I’m sorry for the fellow who didn’t receive his delivery. I hope that doesn’t mean his girlfriend broke up with him.
Who else was “put in the corner” as a kid? There were 2 reasons for this:1) as punishment for something we did wrong2) to “figure out” what we did wrong when we didn’t actually know If we didn’t know, going into to corner to figure it our is the exact same as meditating to achieve enlightenment. If we didn’t know what we did wrong, it’s because we didn’t understand out parent’s point of view as to why our actions were “bad.” If we didn’t know, we had to “reverse-engineer” what the rule was that we’d broken if we didn’t know there was a rule there in the first place. Meditation, sitting on the cushion, ideally helps us, through silence and disconnetion from the world we came from, come to figure out what’s actually real in an environment where all the untruths we’ve been taught no longer apply. It’s not impossible, but silent meditation is not really a very effective way to get there. We need more of a framework first. Silent meditation is a good time to reflect on the dharma. But, if we misunderstand the dharma in the first place (understanding it through the frame of mind and lense of the society we come from), it’s mostly impossible for us to “reverse-engineer” what’s actually true. We have too many false conceptions in our way that we think are actually true. Silent meditation retreats can help us uncondition our minds. But unconditioning is just step one. After unconditioning occurs, then we have to have a roadmap to what is actually true. That is more than a spiritual roadmap.That’s a social roadmap, a behavior roadmap, an emotional roadmap. We need to remember what’s really important. What values do we really hold? And how do we live them in a world that rejects them?In a very backward world, where there is only a glimmer of light? “Everything is impossible until it is done,” Nelson Mandella.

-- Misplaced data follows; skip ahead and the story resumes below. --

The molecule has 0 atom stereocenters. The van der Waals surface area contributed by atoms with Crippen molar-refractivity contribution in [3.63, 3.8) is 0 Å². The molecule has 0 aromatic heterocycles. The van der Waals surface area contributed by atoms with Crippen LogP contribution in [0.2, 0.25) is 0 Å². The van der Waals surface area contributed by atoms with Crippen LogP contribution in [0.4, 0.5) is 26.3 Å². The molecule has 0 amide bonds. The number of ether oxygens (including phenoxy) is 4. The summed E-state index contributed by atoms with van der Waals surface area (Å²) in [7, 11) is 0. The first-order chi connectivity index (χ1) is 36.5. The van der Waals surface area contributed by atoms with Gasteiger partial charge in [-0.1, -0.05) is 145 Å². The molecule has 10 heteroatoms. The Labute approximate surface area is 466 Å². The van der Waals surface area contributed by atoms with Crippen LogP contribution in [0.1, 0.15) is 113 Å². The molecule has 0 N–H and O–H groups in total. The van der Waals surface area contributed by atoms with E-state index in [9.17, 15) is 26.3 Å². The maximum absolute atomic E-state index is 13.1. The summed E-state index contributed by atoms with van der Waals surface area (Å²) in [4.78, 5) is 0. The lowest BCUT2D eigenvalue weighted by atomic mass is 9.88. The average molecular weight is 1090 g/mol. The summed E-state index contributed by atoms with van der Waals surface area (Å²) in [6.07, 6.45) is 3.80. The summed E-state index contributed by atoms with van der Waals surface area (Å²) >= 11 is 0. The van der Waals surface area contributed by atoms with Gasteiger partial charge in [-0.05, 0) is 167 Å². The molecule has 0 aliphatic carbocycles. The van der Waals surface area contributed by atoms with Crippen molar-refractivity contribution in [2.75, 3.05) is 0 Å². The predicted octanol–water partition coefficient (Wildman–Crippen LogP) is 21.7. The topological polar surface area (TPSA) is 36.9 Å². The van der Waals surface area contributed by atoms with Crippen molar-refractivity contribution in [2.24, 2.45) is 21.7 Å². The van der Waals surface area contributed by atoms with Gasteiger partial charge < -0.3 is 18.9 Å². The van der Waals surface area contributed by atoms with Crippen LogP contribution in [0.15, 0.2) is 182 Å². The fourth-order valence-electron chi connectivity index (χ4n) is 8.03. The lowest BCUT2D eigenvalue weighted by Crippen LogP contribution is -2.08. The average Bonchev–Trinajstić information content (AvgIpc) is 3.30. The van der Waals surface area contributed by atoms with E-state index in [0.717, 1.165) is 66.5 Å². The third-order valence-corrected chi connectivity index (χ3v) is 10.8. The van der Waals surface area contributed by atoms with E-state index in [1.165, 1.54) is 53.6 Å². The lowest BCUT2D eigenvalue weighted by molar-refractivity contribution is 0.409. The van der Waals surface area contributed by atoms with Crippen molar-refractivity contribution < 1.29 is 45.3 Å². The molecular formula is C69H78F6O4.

We mostly live in our thoughts, and our thoughts are mostly what we’ve been taught.
In other words, what we believe to be true that isn’t so is worse than what we don’t know we don’t know.
“Savvy?” I think I need to call in Captain Jack after that tongue-twister.
It’s a little bit like confusing facts with opinions. The problem is “our” beliefs are manipulated by others ~ from politicians to toxic relationships partners ~ without our consent. Can we pick out which ones don’t belong? It’s like a game on Sesame Street.
REFRAIN: We mostly live in our thoughts, and our thoughts are mostly what we’ve been taught.
In other words, what we believe to be true that isn’t so is worse than what we don’t know we don’t know.
Detangling what is actually true from the rest is stage 1 of awakening. Stage 2 is even harder: living a life that follows the truth, in a world bewitched by beliefs. Stage 3 is empathy & compassion for all of those who don’t know, others who don’t want to know, and others still who will get angry at those who do know. Where is Captain Jack when you need him?
IT’S LIKE THE FLU… I catch depression like most people catch the flu. And it’s pretty regularly flu season in my life. Pills, in my 2-decades of experience with them, are like condoms for my emotions. Some are ribbed, some are ultra-thin, but all are Trojan Horses: while they numb the bad feelings, they also dull the desire to do anything actually about the real causes of the emotional disease. The main causes of it in my life have always been plain as day: loneliness and a lack of a purpose. No pill solves that. One researcher who studies aboriginal tribes calls depression “a disease of civilization” in his Ted Talk.